Recently, I've been worrying that the steaks I get in Buenos Aires restaurants isn't quite as good as it was when I first arrived. Less flavorful, "gooeyer", less fecund. I set these worries aside, chalking them up to the falling away of novelty (I have been here for 3+ years) and the constantly higher prices that make everything taste a little, well, bitter. But a recent AP article titled "World food prices endanger premium Argentina beef" set off my culinary radar in a most unpleasant way. The beef has been getting worse, it posited, or at least less Argentine. I'll let the article explain:
"Argentina is to beef what Cuba is to cigars," says Juan Pablo Thieriot, co-founder of Estancia Beef, which exports Argentine and Uruguayan grass-fed meat.How depressing. The Americanizing of Argentine steak. That's the last thing I need. There are, admittedly, parts of Argentina that could use a little Americanizing. We could not be suffering a permanent Small Change Crisis, for one thing. But don't touch my damn meat. Reading that AP article, I thought back to a great post by Maciej Cegłowski, which perfectly encapsulated the soaring joy I felt the first time I had a steak in Buenos Aires. He wrote:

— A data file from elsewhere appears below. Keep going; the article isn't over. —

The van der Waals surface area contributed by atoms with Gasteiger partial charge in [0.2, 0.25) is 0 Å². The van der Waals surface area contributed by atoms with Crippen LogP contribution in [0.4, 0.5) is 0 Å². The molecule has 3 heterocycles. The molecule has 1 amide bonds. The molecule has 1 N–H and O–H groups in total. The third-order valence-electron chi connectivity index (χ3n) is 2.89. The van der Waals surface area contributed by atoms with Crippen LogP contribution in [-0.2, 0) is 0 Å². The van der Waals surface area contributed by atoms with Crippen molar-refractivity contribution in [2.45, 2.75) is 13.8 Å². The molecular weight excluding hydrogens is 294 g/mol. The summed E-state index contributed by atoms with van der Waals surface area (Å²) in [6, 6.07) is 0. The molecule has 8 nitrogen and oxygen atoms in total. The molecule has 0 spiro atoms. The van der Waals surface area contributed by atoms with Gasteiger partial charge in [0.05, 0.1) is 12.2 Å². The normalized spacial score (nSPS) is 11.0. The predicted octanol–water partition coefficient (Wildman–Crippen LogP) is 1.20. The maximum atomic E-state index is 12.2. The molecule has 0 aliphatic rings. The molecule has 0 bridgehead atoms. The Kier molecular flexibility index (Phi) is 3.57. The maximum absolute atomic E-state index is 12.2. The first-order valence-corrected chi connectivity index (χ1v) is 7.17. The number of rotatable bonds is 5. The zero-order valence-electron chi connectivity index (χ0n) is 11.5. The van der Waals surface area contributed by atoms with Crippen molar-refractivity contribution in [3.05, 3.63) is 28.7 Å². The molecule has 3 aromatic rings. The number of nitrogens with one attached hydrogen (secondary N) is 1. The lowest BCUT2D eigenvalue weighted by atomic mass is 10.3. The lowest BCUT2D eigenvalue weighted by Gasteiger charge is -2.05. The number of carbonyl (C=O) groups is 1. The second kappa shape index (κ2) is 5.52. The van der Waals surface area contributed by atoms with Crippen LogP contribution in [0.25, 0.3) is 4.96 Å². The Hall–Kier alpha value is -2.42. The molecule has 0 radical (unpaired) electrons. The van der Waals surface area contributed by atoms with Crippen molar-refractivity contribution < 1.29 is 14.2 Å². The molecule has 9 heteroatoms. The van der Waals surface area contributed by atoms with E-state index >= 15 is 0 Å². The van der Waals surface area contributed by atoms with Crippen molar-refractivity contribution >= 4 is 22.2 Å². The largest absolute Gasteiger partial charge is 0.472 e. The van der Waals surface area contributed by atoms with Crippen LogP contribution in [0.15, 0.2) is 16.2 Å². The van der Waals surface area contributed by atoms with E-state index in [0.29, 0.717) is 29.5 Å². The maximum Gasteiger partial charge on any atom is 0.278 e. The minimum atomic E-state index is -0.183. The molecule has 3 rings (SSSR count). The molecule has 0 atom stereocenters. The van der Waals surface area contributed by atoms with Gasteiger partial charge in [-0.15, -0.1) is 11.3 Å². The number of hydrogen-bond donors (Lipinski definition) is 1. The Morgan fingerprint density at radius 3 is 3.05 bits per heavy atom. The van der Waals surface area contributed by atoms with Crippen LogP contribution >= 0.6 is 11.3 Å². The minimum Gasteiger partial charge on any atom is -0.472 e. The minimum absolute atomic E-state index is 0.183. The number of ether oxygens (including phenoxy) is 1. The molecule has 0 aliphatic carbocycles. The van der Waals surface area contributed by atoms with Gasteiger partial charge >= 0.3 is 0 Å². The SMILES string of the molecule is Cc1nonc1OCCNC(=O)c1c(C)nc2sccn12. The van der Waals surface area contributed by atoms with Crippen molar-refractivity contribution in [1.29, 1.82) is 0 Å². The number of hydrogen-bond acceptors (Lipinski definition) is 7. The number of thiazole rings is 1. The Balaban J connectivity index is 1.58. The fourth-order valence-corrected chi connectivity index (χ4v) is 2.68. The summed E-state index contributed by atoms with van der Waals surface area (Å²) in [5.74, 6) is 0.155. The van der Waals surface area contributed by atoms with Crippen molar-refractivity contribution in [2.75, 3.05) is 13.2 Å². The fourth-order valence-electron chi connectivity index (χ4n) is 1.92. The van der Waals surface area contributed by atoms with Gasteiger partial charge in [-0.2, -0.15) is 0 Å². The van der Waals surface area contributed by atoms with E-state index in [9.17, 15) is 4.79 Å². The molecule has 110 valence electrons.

But soaring world food prices may spell the end of the great Argentine steak.
Demand for grain and soy is pushing Argentine ranchers to till their pastures in crops. Cattle that once roamed the pampas are increasingly fattened on corn in cramped feedlots, instead. Top beef producers are being pushed toward a system that has been criticized in the United States for putting cattle in unnatural environments and creating meat with a mass-produced taste.
About 30 percent of Argentine cattle now finish their lives in feedlots, according to the Argentine Feedlot Chamber. Ten or 15 years ago, that number was zero.
There are no factory feedlots in Argentina; the animals still eat pampas grass their whole lives, in open pasture, and not the chicken droppings and feathers mixed with corn that pass for animal feed in the United States. Since this is the way of life a cow was designed for, it is not necessary to pump the animal full of antibiotics. The meat is leaner, healthier and more flavorful than that of corn-fed cattle. It has fewer calories, contains less cholesterol, and tastes less mushy and waterlogged than American meat. And the cows spend their lives out grazing in the field, not locked into some small pen. You can taste the joy.I want that back.
(Photo from Analia Pierini)